|US6475139||May 18, 2000||Nov 5, 2002||Ethicon, Inc.||Visually-directed surgical instrument and method for treating female urinary incontinence|
|US6491703||Oct 8, 1996||Dec 10, 2002||Ethicon, Inc.||Surgical instrument for treating female urinary incontinence|
|US6605097||Oct 18, 2000||Aug 12, 2003||Jorn Lehe||Apparatus and method for treating female urinary incontinence|
|US6612977||Jul 27, 2001||Sep 2, 2003||American Medical Systems Inc.||Sling delivery system and method of use|
|US6691711||Sep 23, 2002||Feb 17, 2004||Ams Research Corporation||Method for correction of urinary and gynecological pathologies including treatment of incontinence|
|US20010018549||Jan 22, 2001||Aug 30, 2001||Victor Scetbon||Percutaneous device and method for treating urinary stress incontinence in women using a sub-urethral tape|
|US20010049467||Jun 18, 2001||Dec 6, 2001||Jorn Lehe||Surgical instrument and method for treating female urinary incontinence|
|US20020028980||Aug 24, 2001||Mar 7, 2002||American Medical Systems||Implantable article and method|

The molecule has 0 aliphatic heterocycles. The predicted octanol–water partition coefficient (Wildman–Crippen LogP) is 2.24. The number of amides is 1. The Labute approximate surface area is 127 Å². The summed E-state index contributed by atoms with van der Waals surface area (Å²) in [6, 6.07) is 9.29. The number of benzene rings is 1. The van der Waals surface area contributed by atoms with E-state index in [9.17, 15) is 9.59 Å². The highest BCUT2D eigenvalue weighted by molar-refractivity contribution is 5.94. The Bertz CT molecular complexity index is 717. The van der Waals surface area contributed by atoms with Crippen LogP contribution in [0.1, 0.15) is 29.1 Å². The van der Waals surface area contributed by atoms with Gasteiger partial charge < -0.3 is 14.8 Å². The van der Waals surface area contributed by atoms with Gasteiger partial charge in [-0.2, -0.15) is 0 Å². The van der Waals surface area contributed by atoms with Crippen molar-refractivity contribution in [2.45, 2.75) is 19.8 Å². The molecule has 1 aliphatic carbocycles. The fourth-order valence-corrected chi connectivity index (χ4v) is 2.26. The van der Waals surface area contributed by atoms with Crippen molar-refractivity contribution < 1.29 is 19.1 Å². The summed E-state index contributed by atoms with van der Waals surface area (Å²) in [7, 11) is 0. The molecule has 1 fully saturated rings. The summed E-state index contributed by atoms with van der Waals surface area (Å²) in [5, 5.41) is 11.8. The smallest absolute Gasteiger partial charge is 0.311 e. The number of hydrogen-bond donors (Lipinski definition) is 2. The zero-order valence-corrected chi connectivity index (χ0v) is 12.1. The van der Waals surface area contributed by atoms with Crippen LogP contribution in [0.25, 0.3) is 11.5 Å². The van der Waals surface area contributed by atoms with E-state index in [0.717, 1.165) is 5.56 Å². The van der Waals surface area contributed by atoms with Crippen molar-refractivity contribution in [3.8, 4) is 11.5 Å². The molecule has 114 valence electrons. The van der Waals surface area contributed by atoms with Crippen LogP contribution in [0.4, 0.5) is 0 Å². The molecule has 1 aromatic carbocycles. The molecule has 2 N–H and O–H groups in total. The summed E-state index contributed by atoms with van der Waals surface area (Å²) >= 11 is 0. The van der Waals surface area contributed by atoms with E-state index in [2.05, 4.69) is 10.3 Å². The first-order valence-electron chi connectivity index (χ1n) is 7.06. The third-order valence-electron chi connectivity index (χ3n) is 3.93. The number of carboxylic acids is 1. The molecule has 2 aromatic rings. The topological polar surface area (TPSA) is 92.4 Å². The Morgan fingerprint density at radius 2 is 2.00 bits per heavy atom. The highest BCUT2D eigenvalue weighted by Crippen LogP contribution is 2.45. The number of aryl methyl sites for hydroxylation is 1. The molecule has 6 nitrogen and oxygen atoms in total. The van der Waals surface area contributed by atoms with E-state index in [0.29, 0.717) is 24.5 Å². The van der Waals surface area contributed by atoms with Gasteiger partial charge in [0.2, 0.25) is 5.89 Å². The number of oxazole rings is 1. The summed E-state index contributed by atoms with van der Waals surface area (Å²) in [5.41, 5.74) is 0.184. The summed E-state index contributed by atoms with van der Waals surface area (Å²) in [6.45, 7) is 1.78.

|US20020058959||Nov 14, 2001||May 16, 2002||Gellman Barry N.||Treating urinary incontinence|
|US20020077526||Jun 4, 2001||Jun 20, 2002||Kammerer Gene W.||Surgical instrument and method for treating female urinary incontinence|
|US20020091373||Sep 26, 2001||Jul 11, 2002||Yitzhak Berger||Surgical apparatus and methods for delivery of a sling in the treatment of female urinary incontinence|
|US20020188169||Jul 9, 2002||Dec 12, 2002||Kammerer Gene W.||Surgical instrument and method for treating female urinary incontinence|
|US20030004395||May 22, 2002||Jan 2, 2003||Sofradim Production||Suburethral support assembly in treatment of female urinary stress incontinence|
|US20030023138||Sep 26, 2002||Jan 30, 2003||Luscombe Brian H.||Surgical instrument and method for treating female urinary incontinence|
|US20030149440||Oct 31, 2002||Aug 7, 2003||Ethicon, Inc.||Surgical instrument and method for treating female urinary incontinence|
|US20030176762||Feb 6, 2003||Sep 18, 2003||Kammerer Gene W.||Surgical instrument and method for treating organ prolapse conditions|